373 Self-Report Accuracy

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Research by Kim, Hyunji., Di Domenico, S. I., & Connelly, Brian. S. (2019)

Written by Shannon Cantalupo, B.S. 

Psychological research often involves participants completing a “self-report” to assess several areas. This suggests the question, “How accurate are self-report measures?”

Are self-report responses less accurate when there is a desire to be seen positively by others? Researchers wanted to compare self-reports with reports by family/friends to determine if people generally assess themselves more positively than others do. The researchers asked participants to rate themselves on the Big Five personality traits; extraversion, agreeableness, openness, conscientiousness, and emotional stability.

In a meta-analysis, the researchers examined data from 150 studies which included over 33,000 participants. They compared the mean and variability differences of the Big Five personality traits on self-reports with ratings of their personality traits by family, acquaintances, or strangers.

Results? There was no difference between the mean or variability of self-report and family, friend or acquaintance reports. However, family members the individual and acquaintances rated them more positively than strangers did. We see more positives in others, when we get to know them.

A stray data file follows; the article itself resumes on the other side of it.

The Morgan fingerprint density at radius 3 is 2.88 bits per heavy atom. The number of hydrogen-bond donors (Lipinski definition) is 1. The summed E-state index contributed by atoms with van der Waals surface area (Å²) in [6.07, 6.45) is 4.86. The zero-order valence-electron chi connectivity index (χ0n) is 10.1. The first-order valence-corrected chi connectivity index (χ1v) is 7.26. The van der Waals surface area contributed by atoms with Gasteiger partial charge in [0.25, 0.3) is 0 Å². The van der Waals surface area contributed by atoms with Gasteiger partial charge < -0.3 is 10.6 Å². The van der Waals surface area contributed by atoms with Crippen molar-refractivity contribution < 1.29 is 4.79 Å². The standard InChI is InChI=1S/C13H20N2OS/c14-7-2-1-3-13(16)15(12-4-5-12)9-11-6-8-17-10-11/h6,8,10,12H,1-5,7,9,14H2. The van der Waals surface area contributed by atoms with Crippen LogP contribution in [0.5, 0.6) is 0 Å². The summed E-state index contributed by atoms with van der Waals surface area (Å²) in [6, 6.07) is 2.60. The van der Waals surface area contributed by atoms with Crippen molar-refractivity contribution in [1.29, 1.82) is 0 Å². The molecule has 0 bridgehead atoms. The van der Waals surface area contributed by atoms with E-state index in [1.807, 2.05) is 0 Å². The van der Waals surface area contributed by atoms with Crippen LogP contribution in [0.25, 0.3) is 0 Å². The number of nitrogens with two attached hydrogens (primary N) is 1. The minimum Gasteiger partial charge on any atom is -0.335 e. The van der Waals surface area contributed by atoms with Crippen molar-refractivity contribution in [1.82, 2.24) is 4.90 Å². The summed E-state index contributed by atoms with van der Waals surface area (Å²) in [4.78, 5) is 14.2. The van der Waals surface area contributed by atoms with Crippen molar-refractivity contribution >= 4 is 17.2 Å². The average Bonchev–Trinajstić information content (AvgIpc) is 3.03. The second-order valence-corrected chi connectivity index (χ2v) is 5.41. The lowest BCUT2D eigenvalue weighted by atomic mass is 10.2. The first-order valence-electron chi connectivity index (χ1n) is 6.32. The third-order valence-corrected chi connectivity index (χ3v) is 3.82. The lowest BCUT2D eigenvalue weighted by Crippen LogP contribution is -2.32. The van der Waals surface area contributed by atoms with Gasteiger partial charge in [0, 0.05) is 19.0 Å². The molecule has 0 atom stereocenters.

So self-reports usually accurately represent us. How we view ourselves is how others view us!

Reference:

Kim, H., Di Domenico, S. I., & Connelly, B. S. (2019). Self-other agreement in personality reports: A meta-analytic comparison of self- and information-report means. Psychological Science, 30(1), 129 – 138.

 
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About Author

Adele Hall is the administrative assistant for the School of Psychology in charge of uploading the Psychology Science minutes. The authors of the minutes are listed in the written portion. The Psychology Science Minutes are coordinated by Juanita N. Baker, Ph.D., faculty emerita, and reviewed by former Dean Mary Beth Kenkel, faculty emerita.

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